Tesla will allow other electric vehicles to access its global network of chargers later this year, CEO Elon Musk tweeted Tuesday. The comment follows years of chatter by Musk that signaled the company was amenable to the idea.
Until now, there have never been any details about how or when the company would open up its Supercharger network of 25,000 chargers. Details are still slim. For instance, it’s unclear where it would initially open up, which automakers have reached agreements with Tesla and whether Tesla owners would get priority. However, Musk did finally attach a timeline of sorts by noting this would kick off before the end of 2021.
He later added in another tweet that its network would eventually be open to other EVs in every country that it has chargers. Tesla Superchargers are located in North America, Asia and Europe as well as Middle Eastern countries UAE and Israel.
Musk has talked about either sharing the technology behind his Tesla Superchargers or opening them up for use to other EVs for years now. Way back in 2014, Musk said he’d be willing to open up the designs in order to build a standard that can be used interchangeably across the industry. This would allow competing electric car models to charge up at the Supercharger network.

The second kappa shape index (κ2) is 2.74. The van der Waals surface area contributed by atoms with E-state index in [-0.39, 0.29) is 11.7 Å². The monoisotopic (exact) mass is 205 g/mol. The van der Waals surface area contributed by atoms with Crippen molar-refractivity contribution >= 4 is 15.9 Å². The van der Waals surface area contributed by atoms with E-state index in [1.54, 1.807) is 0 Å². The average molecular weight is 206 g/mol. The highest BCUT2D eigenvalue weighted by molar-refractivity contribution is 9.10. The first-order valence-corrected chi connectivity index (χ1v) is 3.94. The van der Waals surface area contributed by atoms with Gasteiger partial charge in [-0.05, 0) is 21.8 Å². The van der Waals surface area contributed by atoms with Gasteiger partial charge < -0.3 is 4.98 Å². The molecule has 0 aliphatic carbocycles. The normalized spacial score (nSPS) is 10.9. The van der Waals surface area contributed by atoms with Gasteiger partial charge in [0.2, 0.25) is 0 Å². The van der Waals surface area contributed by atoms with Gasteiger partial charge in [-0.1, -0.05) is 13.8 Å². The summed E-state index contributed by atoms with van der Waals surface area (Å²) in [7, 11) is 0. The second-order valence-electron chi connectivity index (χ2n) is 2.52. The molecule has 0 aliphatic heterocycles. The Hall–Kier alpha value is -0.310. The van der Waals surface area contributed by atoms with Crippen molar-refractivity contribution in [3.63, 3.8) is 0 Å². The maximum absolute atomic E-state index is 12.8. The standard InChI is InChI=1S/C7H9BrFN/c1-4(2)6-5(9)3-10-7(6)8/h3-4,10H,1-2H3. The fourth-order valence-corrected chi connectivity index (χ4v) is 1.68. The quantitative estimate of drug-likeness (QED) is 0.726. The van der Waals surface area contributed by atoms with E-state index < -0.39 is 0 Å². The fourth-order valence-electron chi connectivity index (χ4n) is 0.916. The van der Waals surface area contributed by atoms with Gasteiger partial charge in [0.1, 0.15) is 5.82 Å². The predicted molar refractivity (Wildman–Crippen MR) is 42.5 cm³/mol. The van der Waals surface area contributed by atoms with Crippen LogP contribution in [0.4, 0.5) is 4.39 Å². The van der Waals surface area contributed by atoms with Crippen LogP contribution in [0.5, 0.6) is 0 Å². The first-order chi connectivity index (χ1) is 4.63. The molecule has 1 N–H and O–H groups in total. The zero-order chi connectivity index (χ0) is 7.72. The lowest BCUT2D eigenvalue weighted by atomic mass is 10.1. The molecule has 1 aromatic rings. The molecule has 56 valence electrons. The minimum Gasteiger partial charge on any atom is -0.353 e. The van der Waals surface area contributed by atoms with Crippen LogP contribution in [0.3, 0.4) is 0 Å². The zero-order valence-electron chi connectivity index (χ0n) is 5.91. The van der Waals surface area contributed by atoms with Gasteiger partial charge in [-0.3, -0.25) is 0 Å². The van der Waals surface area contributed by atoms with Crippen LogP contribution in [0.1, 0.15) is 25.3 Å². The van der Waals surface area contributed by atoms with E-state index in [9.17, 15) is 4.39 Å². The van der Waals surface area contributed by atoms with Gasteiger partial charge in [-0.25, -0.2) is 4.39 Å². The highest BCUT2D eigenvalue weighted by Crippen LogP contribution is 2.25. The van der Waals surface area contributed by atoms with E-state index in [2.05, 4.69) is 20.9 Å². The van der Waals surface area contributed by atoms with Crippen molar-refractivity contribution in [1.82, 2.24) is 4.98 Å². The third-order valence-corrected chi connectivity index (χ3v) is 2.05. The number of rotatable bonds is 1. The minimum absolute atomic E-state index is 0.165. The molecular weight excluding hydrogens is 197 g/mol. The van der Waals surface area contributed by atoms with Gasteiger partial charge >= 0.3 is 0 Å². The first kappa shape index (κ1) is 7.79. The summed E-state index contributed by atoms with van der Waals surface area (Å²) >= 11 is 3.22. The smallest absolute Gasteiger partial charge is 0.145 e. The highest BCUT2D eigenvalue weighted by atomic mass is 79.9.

He has mentioned some version of this at various events and during earnings calls ever since. In 2018, Musk said in response to a question during an earnings call that the Supercharger network is not a walled garden, a reference meant to express that it is not designed to prevent other EVs from using it. However, it should be noted that Superchargers are not compatible to other EVs.
“We’ve always said that we’re — this is not intended to be a walled garden, and we’re happy to support other automakers and let them use our Supercharger stations,” Musk said in 2018. “They would just need to pay the share of the cost proportionate to their vehicle usage. And they would need to be able to accept our charge rate or at least — and our connector, at least have an adaptor to our connector. So this is something we’re very open to, but so far none of the other car makers have wanted to do this. But it’s like not because of opposition from us. This is not a walled garden.”
The two common connectors used for rapid charging are Combined Charging System (CCS) or CHAdeMO. CCS, a direct current connector that is an open international standard that in recent years has gained popularity in Europe and North America.
Tesla has its own connector, which means automakers would have to provide or sell an adapter to owners of its EVs to access the Supercharger network. It’s a different story in Europe. Tesla uses the CCS direct current connector in Europe, making this the most likely region for Tesla to open up first.